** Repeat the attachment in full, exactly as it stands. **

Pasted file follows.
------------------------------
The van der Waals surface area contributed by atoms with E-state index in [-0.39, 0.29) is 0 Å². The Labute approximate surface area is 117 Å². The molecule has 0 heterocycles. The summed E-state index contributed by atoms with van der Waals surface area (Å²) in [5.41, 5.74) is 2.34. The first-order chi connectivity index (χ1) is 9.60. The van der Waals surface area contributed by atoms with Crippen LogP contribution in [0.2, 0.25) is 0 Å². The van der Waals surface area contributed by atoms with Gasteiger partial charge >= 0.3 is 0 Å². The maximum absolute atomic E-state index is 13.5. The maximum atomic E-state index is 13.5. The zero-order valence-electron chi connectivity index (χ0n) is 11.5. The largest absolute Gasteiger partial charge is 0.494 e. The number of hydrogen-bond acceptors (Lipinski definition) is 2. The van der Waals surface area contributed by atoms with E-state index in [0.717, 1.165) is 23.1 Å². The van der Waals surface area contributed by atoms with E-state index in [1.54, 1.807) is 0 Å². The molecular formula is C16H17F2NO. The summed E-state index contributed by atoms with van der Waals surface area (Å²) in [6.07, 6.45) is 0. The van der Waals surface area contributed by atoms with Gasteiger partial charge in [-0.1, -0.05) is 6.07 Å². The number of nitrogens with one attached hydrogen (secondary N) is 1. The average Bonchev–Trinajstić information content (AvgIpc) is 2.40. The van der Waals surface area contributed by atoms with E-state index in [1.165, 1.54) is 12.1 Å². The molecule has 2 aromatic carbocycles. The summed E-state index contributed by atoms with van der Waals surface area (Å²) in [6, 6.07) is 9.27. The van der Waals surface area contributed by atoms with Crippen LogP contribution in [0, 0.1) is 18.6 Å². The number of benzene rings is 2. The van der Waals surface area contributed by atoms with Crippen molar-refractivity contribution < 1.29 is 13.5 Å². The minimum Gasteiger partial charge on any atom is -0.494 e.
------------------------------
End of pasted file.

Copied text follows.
The van der Waals surface area contributed by atoms with E-state index in [-0.39, 0.29) is 0 Å². The Labute approximate surface area is 117 Å². The molecule has 0 heterocycles. The summed E-state index contributed by atoms with van der Waals surface area (Å²) in [5.41, 5.74) is 2.34. The first-order chi connectivity index (χ1) is 9.60. The van der Waals surface area contributed by atoms with Crippen LogP contribution in [0.2, 0.25) is 0 Å². The van der Waals surface area contributed by atoms with Gasteiger partial charge >= 0.3 is 0 Å². The maximum absolute atomic E-state index is 13.5. The maximum atomic E-state index is 13.5. The zero-order valence-electron chi connectivity index (χ0n) is 11.5. The largest absolute Gasteiger partial charge is 0.494 e. The number of hydrogen-bond acceptors (Lipinski definition) is 2. The van der Waals surface area contributed by atoms with E-state index in [0.717, 1.165) is 23.1 Å². The van der Waals surface area contributed by atoms with E-state index in [1.54, 1.807) is 0 Å². The molecular formula is C16H17F2NO. The summed E-state index contributed by atoms with van der Waals surface area (Å²) in [6.07, 6.45) is 0. The van der Waals surface area contributed by atoms with Gasteiger partial charge in [-0.1, -0.05) is 6.07 Å². The number of nitrogens with one attached hydrogen (secondary N) is 1. The average Bonchev–Trinajstić information content (AvgIpc) is 2.40. The van der Waals surface area contributed by atoms with E-state index in [1.165, 1.54) is 12.1 Å². The molecule has 2 aromatic carbocycles. The summed E-state index contributed by atoms with van der Waals surface area (Å²) in [6, 6.07) is 9.27. The van der Waals surface area contributed by atoms with Crippen LogP contribution in [0, 0.1) is 18.6 Å². The number of benzene rings is 2. The van der Waals surface area contributed by atoms with Crippen molar-refractivity contribution < 1.29 is 13.5 Å². The minimum Gasteiger partial charge on any atom is -0.494 e.